Event Tester

Test your destinations by sending custom events to them through Freshpaint

For destinations with a server-side connection, Freshpaint provides a way to send test events so that you can experiment. This method of testing is useful for a few reasons:

  • You can see that your destination is working as soon as you have set it up

  • You can test changes to properties in precision track events before you deploy them in your code

  • You can debug your destination's configuration (for example, how you organize events there)

Getting started

To use the event tester, locate a destination that supports server-side connection mode and click the configure button. You'll see a button for the event tester on the screen that follows:

Once you click the test event button, you'll see the tester interface, which looks like the following:

How it works

When you send test events, you begin by selecting the kind of event you want to send to your destination. You can choose any of the event definitions available in your project; these will be sent as track events. You can also choose to send a page or identify event - more on that in a second.

The event properties contains a JSON object which represents the event payload. Here's what they mean:

  • The distinct_id is the user_id of the user performing the event.

  • token is your Freshpaint environment identifier. This is what you would use to install Freshpaint's autotrack snippet on your website, and it isn't a sensitive piece of information.

  • time is time that the event will appear to be from when your event is sent to the destination. It's given as a Unix timestamp - the number of seconds elapsed since January 1, 1970.

  • You can have any number of custom properties - one is shown here as an example (named test-property).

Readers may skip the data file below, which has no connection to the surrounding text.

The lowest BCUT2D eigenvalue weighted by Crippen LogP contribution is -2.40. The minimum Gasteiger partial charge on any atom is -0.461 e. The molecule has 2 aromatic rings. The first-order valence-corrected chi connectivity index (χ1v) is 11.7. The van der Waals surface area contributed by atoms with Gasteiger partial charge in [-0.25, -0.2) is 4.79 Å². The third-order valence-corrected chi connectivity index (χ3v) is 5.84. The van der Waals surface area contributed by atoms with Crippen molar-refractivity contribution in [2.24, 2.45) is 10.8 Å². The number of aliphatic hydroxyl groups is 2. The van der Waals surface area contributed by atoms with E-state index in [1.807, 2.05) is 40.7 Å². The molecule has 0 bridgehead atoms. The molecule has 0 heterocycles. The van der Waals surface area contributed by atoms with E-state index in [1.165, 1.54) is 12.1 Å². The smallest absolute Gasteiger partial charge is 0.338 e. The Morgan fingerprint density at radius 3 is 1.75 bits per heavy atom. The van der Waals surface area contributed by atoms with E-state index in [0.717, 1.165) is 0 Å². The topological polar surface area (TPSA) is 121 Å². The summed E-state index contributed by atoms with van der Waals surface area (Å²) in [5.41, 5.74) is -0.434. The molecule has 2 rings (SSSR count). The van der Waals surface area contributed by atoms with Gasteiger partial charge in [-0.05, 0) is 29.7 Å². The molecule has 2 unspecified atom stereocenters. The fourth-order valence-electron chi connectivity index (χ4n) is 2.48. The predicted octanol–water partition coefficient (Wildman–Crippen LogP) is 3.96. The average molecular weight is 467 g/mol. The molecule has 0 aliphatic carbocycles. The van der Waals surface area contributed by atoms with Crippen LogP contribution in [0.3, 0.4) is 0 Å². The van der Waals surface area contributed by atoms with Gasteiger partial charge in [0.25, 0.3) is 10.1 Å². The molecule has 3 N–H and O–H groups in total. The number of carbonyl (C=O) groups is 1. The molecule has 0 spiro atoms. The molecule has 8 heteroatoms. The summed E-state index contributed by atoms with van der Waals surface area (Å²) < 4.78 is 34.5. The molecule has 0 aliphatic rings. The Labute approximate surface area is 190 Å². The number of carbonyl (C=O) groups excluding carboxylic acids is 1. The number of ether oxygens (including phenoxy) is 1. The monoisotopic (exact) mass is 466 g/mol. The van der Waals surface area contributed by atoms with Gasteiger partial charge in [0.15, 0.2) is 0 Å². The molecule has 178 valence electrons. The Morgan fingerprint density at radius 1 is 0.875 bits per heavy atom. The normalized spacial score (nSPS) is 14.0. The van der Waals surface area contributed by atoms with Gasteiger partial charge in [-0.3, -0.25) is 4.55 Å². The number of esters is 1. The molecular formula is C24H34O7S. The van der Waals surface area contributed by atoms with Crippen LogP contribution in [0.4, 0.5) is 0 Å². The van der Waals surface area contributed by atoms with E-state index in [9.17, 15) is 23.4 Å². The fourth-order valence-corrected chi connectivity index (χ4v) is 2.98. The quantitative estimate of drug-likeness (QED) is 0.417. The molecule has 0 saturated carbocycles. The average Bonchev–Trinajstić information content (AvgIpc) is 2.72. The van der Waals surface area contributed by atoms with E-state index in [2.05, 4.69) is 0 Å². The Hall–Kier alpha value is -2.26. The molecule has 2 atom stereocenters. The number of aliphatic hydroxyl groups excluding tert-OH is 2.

When you're ready to send your event, click the Test Event button. You'll see something like the following as a result:

Shoot! It looks like our event didn't go through. Let's dig deeper into what we see here.

Request and Response

When you use the event tester, we show you a version of the request we made to the destination, in the form of a Unix curl command. This is so that you understand how we're communicating to the destination, and it also allows you to send the request from your computer if you wish, simply by executing the curl command yourself.

You'll notice that there's a header in the request, Api_key: REDACTED. The Iterable API Key is a sensitive password that allows access to your Iterable account. While our request to the destination included the real API key, we don't want to show it in the results to people testing a destination, so we redact that and any other sensitive information that we find.

The response shows what the destination sent back. Looking at it, we see that they say No user exists with userId test-user-id. Iterable requires that users have a known distinct id, so if we want to send a test event there, we need to give it something it will recognize.

This time, I put in an email address I knew Iterable would recognize - et voilร , it worked!


In addition to track events, you can send pageview events to destinations.

In the Event Library, you can create Pageview events which will trigger the "Track" action in the destination. The Freshpaint System Page event is fired the same way, when a user loads a new page, but it will instead trigger automatic pageview actions (supported by certain destinations).


You can send identify events to your destinations, in addition to track events. When you try that, you'll see that the event structure looks a little bit different:

You'll see some of the same fields used in the example above, and some other ones. Let's look at what's new:

  • $device_id is the session identifier. Everyone user that can be tracked by Freshpaint has a device id that indicates their session. We send this identifier to the destination so that they can attribute anonymous track events to the person being identified with distinct_id.

  • $user_props is a collection of related properties which will also be attributed to the user. In this case, we're sending firstname and lastname, although you can send any named property that you wish, with any data that you want.

Testing identify events otherwise works just like testing track events.


  • You will be sending real events to your destinations with the event tester, so if you prefer to not to retain test data there, you'll need to delete those test events from your destination later.

  • Some destinations charge by the number of events you send them, so you may be incurring some real costs for the test events you send them!

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